If there’s one thing that can elevate your sewing projects, it’s knowing how to sew a mitered corner.
Miters are those spots where two square edges meet at a 45 degree angle. You see them on picture frames! Sometimes you’ll see mitered corners on napkins and tablecloths, but they’re a really easy thing to add to your garments as well. Miters are great on cardigan hems, any kind of square drape like this Burdastyle dress. If it’s square, you can miter it!
The beauty of a good miter is that the hem is less bulky and squashy right at that corner.
And like with most sewing techniques, there’s more than 1 way to stitch a mitered corner. Here are 3 easy ways to sew a mitered corner.
How to stitch a mitered corner by hand
Why start this tutorial situation telling me I should bust out a hand needle? I know, but when you see how the miter is formed, it’ll be easier for the other versions where we have to sew the miter inside out.
Sewing a miter by hand is the most intuitive way, plus it gives you ultimate control. You’re guaranteed a perfect gloriously square miter with this one!
First, press the hem towards the wrong side of the fabric. Usually with miters, you press a double fold hem. In this case, I’m only going to press a single fold.
Single folds can make for less bulk on heavier fabrics or knits like sweater knits or ponte. You can finish the raw edge of the hem with a serger, and you’ll see that later in the pics.
Next fold one side of the hem into a triangle that meets right at the inside corner of the hem. Press it well.
Then trim away the extra fabric about 1/4″ past the fold line. We don’t need that extra bit, and getting rid of it will cut down on a some bulk.
Refold the corner into place.
To finish it off, thread a needle and stitch a few stitches to secure the corner. I like to make tiny running stitches right inside the well of the pressed edge to make the stitches as invisible as possible.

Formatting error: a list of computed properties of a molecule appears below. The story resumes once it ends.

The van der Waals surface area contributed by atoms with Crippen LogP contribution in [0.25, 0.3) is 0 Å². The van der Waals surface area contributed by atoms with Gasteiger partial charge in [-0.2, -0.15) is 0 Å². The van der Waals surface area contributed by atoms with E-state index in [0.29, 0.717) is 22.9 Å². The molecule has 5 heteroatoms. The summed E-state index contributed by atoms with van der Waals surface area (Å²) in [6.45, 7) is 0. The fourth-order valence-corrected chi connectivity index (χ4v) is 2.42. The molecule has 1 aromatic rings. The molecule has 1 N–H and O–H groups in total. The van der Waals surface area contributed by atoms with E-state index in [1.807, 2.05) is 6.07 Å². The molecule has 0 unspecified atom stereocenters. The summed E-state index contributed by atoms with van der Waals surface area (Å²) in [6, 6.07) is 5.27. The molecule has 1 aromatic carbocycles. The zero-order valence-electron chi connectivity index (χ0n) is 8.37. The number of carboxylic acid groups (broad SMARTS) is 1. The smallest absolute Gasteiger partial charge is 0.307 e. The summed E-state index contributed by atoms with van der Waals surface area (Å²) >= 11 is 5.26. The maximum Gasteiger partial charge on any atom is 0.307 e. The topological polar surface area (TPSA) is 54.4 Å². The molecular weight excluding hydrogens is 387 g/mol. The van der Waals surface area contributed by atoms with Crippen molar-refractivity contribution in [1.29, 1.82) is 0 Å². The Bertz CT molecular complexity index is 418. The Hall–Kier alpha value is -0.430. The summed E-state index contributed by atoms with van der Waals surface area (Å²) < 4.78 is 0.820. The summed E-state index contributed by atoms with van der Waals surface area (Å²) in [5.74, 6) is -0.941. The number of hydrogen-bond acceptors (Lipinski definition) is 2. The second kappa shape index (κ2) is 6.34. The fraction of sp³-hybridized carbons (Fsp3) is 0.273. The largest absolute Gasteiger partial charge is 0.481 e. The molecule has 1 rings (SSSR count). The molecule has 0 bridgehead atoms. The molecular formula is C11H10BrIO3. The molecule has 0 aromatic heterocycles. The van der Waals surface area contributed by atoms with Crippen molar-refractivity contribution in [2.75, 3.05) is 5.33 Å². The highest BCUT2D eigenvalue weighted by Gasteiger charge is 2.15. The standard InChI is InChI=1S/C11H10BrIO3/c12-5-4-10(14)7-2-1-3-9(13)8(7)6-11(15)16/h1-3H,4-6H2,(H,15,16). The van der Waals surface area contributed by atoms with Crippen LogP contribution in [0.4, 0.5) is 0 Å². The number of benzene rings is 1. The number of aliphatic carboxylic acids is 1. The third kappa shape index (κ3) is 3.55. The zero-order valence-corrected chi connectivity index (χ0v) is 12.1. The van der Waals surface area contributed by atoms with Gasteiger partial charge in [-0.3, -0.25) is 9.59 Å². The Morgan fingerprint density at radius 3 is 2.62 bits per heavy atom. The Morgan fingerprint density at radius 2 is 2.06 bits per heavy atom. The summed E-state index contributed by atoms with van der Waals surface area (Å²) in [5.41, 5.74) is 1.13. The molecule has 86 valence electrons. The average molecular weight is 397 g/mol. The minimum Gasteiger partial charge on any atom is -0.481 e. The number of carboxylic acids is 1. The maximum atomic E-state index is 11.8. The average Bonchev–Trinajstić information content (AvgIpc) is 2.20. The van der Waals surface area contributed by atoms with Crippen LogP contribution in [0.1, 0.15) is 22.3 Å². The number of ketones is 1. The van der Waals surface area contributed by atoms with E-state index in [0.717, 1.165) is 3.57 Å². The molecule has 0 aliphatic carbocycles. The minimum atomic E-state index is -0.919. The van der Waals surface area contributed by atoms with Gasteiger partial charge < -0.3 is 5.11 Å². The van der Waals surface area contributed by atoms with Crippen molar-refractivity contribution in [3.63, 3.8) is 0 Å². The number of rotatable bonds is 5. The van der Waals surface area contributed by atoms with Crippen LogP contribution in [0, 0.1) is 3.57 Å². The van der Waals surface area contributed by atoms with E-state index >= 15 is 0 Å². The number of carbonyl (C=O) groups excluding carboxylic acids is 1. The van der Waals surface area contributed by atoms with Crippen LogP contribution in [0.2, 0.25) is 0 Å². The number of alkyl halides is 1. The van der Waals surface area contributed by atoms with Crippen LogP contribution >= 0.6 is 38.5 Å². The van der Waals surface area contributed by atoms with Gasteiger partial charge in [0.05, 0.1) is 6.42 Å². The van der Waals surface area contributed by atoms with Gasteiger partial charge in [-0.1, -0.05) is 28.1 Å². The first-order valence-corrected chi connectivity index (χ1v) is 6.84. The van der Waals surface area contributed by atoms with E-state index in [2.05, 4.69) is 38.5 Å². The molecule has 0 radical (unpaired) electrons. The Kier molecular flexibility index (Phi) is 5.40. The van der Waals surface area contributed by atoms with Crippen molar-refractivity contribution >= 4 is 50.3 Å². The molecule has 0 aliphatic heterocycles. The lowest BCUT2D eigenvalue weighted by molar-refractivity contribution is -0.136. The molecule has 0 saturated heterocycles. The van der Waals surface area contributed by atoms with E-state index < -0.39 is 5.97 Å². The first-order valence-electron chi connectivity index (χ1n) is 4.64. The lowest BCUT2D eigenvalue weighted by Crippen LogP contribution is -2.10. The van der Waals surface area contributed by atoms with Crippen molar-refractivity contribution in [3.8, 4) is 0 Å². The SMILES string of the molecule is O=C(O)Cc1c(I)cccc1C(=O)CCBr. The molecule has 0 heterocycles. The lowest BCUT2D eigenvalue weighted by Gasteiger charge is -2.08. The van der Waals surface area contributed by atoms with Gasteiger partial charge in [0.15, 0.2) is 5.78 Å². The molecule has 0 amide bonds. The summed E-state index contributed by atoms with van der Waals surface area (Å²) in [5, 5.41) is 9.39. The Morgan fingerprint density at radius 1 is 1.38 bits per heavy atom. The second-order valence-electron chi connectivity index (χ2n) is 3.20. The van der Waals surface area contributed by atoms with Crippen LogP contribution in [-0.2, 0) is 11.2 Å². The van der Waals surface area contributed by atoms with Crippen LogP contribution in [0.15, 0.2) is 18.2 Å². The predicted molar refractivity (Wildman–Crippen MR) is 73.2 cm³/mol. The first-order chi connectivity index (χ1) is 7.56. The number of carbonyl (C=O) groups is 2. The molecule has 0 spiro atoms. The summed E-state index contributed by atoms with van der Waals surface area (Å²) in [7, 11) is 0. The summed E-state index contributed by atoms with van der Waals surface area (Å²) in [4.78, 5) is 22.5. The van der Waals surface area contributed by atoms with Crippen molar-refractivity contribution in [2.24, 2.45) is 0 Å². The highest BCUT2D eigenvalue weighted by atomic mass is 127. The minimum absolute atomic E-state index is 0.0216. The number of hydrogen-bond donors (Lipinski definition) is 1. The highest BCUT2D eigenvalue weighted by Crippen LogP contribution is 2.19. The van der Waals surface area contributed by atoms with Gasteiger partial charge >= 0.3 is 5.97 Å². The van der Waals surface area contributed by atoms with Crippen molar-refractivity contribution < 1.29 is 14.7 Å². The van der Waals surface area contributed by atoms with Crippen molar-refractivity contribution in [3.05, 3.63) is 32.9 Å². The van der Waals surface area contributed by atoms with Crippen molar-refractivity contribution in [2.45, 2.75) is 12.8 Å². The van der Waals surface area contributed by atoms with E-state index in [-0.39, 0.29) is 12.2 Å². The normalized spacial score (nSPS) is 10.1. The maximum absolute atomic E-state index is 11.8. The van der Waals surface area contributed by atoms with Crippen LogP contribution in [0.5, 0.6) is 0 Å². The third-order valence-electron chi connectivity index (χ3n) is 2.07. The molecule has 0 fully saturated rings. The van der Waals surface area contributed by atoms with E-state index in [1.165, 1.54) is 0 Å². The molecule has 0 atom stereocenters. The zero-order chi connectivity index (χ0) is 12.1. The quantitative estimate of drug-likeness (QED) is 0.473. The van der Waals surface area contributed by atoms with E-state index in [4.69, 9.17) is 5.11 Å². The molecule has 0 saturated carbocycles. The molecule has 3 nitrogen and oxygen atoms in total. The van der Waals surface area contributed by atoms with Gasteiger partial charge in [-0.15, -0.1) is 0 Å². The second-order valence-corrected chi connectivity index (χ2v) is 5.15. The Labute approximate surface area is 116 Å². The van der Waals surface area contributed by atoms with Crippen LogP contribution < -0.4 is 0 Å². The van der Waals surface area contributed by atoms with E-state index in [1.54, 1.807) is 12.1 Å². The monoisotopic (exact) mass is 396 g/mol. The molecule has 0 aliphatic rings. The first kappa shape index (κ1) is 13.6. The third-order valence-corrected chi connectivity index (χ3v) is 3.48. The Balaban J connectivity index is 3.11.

Sew a double-fold mitered corner
This is probably the mitered corner you’ll see the most. It’s wonderful on cardigan front corners or a wrap top like this Donna Karan wrap top. You can use it on knits, and it’s the mitered corner you’ll find on nice linen napkins and tablecloths.
First press up a hem towards the wrong side of your fabric. Press the fabric again towards the wrong side to make a double folded hem. My total hem allowance here is 1″, so my finished fold is 1/2″ wide, but of course you can make it wider than that.
Next, unfold the hem so you just see the first pressed part of the hem. Fold a right triangle at the corner. See how the pressed lines all line up together? That’s what you want! Press that folded corner really well. It’s going to be a stitching line in a second.
Okay, now for the non-intuitive part. Fold the pressed fold back on itself right sides together. Stitch along the pressed line from the pressed edges to the fold. Be sure to backstitch where at the start and beginning of this tiny seam.
Trim close to the stitching line. You can see why a mitered corner ends up being so much flatter of an inside finish. Look at all that fabric nonsense we’re trimming off! No wonder just stitching without a miter gives you a lumpy hem!
Press the seam open. I find it helpful to use a point presser, because you can easily get right up in that corner and steam it open with your iron. If you’ve never used a point presser, it’s a treat for situations just like this. Check it out along with my other favorite helpful sewing tools.
Now you can turn the miter inside out. It’ll look like this: so pretty!!
From there, you can finish the hem with a topstitch close to the pressed inside edge.
The trim-first way to mitered corner glory
If the double fold hem way to sew a mitered corner turns your brain inside out, this one is for you. It’s my go-to way to miter a hem on knits. I used it on this maxi dress refashion.
This is a little simpler because we’ll trim first, making it a little easier to see where you need to sew that miter.
Same setup here, slightly different flavor. Double fold and press your hem to start to form the corner.
After that, unfold all your pressing. Fold a right triangle so that all the pressed lines match up together. Press that fold really well.
Next, trim 1/4″ away from that fold. Fold the trimmed edges right sides together. Stitch from the fold to the next fold line point with a 1/4″ seam allowance, backstitching at the point.
Basically, you want to stitch half the distance from the fold towards the end of that trimmed edge. If you go too far, it’ll be tough to flip the miter to the right side, and you’ll have to clip a thread or two to release the stitching so that the miter sits flat.
After that, press the tiny seam open and turn the corner to the right side. Ahh, so darn crisp!
So those are 3 simple ways to stitch up a mitered corner. Once you practice this technique a couple times, you’ll never want to go back to lumpy hems!
Check out other learn to sew techniques: